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Social media ads lead to rescue of 24 parakeets

Three teams of officers from the Wildlife Crime Control Bureau swooped down on the three houses posing as buyers
Some of the birds that were seized on Sunday

Snehal Sengupta   |   Calcutta   |   Published 03.11.19, 09:10 PM

Blue hand-tamed parakeet for sale

Beautiful white and yellow parakeets for sale

 Advertisements on social media led wildlife officials to three houses in Behala, Rajpur and off the EM Bypass and helped rescue at least 24 parakeets in different colours.

Three teams of officers from the Wildlife Crime Control Bureau swooped down on the three houses posing as buyers.

“We were tracking posts on social networking sites and came across a man in Rajpur who claimed he dealt in exotic pets. The man had put up seven parakeets on sale and we managed to get in touch with him,” an officer said.

A deal was struck and the team went to the man’s house, where they found two green parakeets, two blue parakeets and one white parakeet.

Another team landed up in Behala and rescued eight parakeets.

The third team raided a house off the Bypass and rescued at least nine birds.

Agni Mitra, the regional deputy director, wildlife crime control bureau, said the raids and consequent rescue were part of a concerted effort called Operation Wildnet.

“We have put together a special team that is monitoring the internet and looking out for such advertisements,” Mitra said.

“The shift has been gradual but steady. More and more buyers and sellers are getting in touch with each other using these websites. Online channels provide wildlife smugglers with an unregulated, anonymous and virtually unlimited outreach.”

All the rescued birds have been sent to the Wild Animal Rescue and Transit Facility Centre at Baisakhi, in Salt Lake, and the zoo hospital, a forest official said.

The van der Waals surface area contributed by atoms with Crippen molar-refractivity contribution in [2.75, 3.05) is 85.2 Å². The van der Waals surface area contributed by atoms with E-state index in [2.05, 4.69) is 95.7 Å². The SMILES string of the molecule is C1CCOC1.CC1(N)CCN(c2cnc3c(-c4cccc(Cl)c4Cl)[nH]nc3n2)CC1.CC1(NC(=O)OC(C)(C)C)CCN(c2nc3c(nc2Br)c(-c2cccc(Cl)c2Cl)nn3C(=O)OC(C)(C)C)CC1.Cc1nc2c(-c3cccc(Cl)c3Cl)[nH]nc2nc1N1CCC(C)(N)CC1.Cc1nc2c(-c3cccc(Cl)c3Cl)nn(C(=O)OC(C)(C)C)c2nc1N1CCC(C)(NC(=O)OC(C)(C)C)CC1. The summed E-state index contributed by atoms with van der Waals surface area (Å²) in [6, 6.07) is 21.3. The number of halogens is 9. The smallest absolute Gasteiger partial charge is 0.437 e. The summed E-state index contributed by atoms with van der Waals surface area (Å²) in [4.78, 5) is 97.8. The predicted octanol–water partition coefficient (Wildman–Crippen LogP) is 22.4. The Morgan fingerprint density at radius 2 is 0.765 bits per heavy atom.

These are mostly parakeets, they said. Trading in parakeet is banned.

The Indian Wildlife (Protection) Act, 1972, bans trade in wildlife but wildlife trafficking has emerged as a multi-billion dollar trade. Southeast Asia is the largest market for both wild animals and products from India. Calcutta has emerged as a favourite corridor for the smugglers, a forest official said.

“The consignments change hands multiple times before reaching their final destinations,” an official said.

In June this year, a three-month-old lion cub trapped inside a nylon bag and three white-headed langurs — two adults and a juvenile — were rescued from a Mahindra Scorpio on Belghoria Expressway while they were being allegedly smuggled from the Benapole-Petrapole border to western India.

A pair each of hoolock gibbons and palm civets and 42 exotic birds of different species were seized from a car on Basanti Highway last year. The menagerie was to be delivered near Science City.

Many wildlife parts, including elephant tusks and pangolin scales, have been seized from Calcutta and neighbouring districts in recent past.


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